Surfing Is My Life
I started surfing for the challenge and excitement — to be able to say, “Yeah, I surf” and join in the lifestyle that I believed all surfers had. But what kept me coming back was the smell of the ocean, the sound of waves crashing against the shore, looking out on such a vast expanse of water and feeling the power of mother nature all around me.
The connection to nature and something bigger than me is what drives my appetite for all types of water sports. At the same time, water sports had a quick impact on my body and feeling healthy — I was amazed at how quickly I lost weight and felt better physically — so that kept me surfing too! For almost a decade, I have surfed everyday — it is my main form of exercise and I also use surfing and my time in the ocean for motivation, tranquility, and sanity.
I am lucky enough to have traveled the world and followed all kinds of surfing competitions. From California’s Huntington Beach (aka Surf City USA) all the way to the Gold Coast of Australia, I’ve witnessed and taken part in surf contests from all areas of the globe. Even though I’ve been touring surf locations for years, it’s persistently thrilling to experience new waters and connect to new faces of people who share in my passion for the ocean.
Banzai Pipeline on Oahu’s North Shore in Hawaii is the setting of my ultimate surfing dream. Known around the world as a surfer’s mecca, Hawaii’s Banzai Pipeline is crafted for expert surfers. This area is famous for its huge swells that can tower up to 30 feet in the air and crush onto jagged coral reefs at amazing speeds.
While Pipeline is responsible for more injuries and deaths than any other surfing grounds, it’s also inventoried as one of the top 100 things to do before you die. Since I don’t fall into the category of professional surfer, I doubt Banzai Pipeline will be a wave I’ll attempt in my lifetime — but it’s still on my bucket list to visit and have the chance to watch others take on this infamous wave.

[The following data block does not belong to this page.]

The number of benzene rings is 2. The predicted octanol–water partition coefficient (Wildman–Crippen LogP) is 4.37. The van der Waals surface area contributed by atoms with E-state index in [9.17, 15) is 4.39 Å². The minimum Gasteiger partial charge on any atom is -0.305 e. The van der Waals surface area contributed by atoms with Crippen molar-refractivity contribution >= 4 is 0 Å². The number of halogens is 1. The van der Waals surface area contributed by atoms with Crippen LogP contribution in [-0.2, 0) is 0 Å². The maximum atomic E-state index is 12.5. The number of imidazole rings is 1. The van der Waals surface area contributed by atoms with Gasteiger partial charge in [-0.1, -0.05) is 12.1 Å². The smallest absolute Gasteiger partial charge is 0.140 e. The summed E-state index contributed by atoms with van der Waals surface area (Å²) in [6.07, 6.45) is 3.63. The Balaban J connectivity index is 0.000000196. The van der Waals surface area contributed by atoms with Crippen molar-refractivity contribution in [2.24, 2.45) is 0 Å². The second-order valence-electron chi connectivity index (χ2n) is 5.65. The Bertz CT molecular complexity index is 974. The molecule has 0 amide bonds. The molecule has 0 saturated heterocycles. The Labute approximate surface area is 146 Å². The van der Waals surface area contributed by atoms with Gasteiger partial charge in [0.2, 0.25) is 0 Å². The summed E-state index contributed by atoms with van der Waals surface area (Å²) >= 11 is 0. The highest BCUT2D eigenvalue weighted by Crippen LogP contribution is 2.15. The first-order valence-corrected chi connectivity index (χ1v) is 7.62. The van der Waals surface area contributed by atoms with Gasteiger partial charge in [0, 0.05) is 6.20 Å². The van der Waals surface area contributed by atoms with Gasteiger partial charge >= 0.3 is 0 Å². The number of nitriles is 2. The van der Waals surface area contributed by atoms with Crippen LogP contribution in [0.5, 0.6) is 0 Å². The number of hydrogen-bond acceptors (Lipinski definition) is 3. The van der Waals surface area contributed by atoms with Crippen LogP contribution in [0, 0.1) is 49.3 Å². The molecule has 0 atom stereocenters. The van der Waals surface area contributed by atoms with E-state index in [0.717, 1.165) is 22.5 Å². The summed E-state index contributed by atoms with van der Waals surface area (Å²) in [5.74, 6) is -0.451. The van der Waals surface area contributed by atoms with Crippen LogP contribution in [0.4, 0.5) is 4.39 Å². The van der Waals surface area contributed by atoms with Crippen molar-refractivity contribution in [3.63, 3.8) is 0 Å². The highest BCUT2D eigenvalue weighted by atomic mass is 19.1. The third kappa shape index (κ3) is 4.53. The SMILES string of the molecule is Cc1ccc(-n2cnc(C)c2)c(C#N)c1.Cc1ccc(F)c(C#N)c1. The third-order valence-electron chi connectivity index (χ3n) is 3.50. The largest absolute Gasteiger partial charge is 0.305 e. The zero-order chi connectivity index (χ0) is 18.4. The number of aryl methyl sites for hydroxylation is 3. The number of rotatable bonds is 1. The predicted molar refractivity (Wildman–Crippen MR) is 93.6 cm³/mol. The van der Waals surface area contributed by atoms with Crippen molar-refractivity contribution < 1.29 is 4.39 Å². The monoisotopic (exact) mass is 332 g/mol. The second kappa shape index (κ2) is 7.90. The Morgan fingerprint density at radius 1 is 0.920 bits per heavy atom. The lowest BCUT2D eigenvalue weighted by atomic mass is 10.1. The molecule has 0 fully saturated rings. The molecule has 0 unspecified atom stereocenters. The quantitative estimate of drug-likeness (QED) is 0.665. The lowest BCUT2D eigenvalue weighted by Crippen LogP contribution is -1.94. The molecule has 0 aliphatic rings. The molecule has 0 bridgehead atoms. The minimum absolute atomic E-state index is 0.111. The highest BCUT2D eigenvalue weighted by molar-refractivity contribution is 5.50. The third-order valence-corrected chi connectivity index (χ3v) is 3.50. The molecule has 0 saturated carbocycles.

I mentioned this briefly earlier, but one thing I think people miss often is how much water sports can help with weight loss. Many of us struggle with our weight and weight loss motivation — it’s hard to get to the gym day after day! As a lover of water sports, I’ve never been a gym person. When you’re in the water, you’re usually using all of your muscles at once — all while having fun and connecting with nature. We constantly hear about the latest weight loss strategies for how to lose weight fast, but I believe it’s much simpler (and effective) to simply choose to exercise in the ocean.
Before I started surfing, I was much heavier and in much worse shape than I am today. In fact, I didn’t even enjoy going to the beach because I was embarrassed of my body. People who spend time on the coast are typically in better shape and proud to wander the sandy beaches. Let me just tell you — I was not one of them — even though I had lived near the east coast for most of my life.
Once I started surfing and then boating and water skiing and jet skiing when nearby friends offered a ride, it seemed to happen without me even trying — I suddenly felt more confident with my body. I was excited to put on a swimsuit and meet friends. I was proud of my physique. That meant I wanted to be in the water more, and my success fueled more surfing and other water sports. Today I am completely confident with my beach body, and I still don’t go to the gym.
You may think surfing and breast cancer are an unlikely match, but as a female surfer, I’m proud to know the surfing world supports all kinds of non-profit groups and organizations — including those that support the fight against breast cancer. Battle for the Breasts (B4TB) is a unique surf competition created to raise money to stop the occurrence of breast cancer. This competition is especially dear to me as I recently lost a close friend to this disease.
This annual fan-based voting event includes sixteen top female surfers who are each paired with their own breast cancer center or organization. Each of the women compete for a $125,000 prize intended for genetic testing vouchers. These vouchers allow at-risk women access to critical genetic information who would not otherwise be able to get this information.
While I started surfing to be cool, today I could not be more thankful that this sport led me into a life on the water. A life where I feel good about my body and I’m part of a sport that gives back to the community. See you out on the waves!
Below are a few more intriguing stories about those involved in surfing! Damn, it makes me want to change my career…